Familiar ways of enabling the addict include taking responsibility for his or her bills or other obligations, providing shelter and food for the person who refuses to work and uses instead, and making excuses to others for the addict’s poor behavior. By engaging in these common enabling behaviors, we allow our loved ones to avoid the results of addiction, and the addict or alcoholic has less motivation for recovery. Standing back and allowing a family member or dear friend to suffer the devastating outcomes of addiction is painfully difficult. But sometimes, it’s the only way an addict can come to the kind of low point required for making difficult changes. Being aware of even the more subtle ways of enabling the addict may be important to your loved one’s recovery.
Lesser Known Ways to Enable the Addict
- Exaggerating or embellishing your own past behavior to diminish the addict’s guilt. If you’re apt to say something like, “I was just like you at your age,” or “If you think that’s bad, here’s what I did when I was drinking and using,” you may be enabling the addict by providing justification for your loved one’s behavior. While we don’t want our addicts to feel bad about themselves, we do want them to know their behavior is hurtful not only to themselves but to others. Stay away from your own drinking and drugging stories and focus on what you’ve done to improve your situation.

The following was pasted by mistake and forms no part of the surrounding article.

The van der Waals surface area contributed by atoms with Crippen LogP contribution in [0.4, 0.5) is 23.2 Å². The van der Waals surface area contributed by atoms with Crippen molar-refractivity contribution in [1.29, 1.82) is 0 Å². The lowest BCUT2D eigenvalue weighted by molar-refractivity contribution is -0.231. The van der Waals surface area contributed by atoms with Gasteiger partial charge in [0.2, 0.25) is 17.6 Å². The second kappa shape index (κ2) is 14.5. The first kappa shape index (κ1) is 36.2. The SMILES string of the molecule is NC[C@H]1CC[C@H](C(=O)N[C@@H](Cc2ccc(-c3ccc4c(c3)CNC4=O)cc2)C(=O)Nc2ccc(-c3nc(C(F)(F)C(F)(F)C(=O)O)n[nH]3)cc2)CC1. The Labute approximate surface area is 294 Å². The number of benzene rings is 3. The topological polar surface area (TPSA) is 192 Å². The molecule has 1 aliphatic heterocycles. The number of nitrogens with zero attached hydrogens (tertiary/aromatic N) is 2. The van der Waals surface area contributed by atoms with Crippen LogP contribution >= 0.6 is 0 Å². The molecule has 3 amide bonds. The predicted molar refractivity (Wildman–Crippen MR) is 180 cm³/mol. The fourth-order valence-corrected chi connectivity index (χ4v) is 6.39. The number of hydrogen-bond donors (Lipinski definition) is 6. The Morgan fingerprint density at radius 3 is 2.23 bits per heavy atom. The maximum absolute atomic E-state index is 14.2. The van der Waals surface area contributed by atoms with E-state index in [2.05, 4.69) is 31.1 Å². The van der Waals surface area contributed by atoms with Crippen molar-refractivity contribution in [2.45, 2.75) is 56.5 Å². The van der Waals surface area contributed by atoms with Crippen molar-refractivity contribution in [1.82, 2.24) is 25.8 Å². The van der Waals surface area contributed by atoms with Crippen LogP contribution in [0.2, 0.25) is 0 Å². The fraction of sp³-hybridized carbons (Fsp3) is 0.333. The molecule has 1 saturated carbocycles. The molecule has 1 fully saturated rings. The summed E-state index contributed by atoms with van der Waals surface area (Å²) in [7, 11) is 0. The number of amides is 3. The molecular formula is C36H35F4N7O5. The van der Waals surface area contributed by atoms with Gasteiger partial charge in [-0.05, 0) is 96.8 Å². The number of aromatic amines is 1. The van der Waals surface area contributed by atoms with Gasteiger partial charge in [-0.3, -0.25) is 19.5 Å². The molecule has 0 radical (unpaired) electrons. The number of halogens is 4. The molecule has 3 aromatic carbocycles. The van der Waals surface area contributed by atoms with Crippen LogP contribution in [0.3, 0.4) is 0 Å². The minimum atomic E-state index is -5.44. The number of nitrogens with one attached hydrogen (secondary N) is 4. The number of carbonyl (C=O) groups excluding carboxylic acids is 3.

- Repairing common property broken by the addict. If the addict has broken a piece of property he or she owns with you, it’s tempting to fix it, since it’s partly yours. But this is a way to enable the addict. For instance, if the addict has run over a garden along the driveway of a house you own together, it makes sense to take care of it. On the other hand, letting it remain in disrepair may be a good reminder for the addict every time he or she drives into the driveway. Let the addict do the repair.
- Providing rewards for recovery. Sometimes addicts relapse chronically in order to get the attention and rewards that come from returning to recovery. When someone enters recovery or comes back after a relapse, it’s best to acknowledge the courage it took but without fanfare or material rewards. Let the outcomes of recovery be the addict’s reward.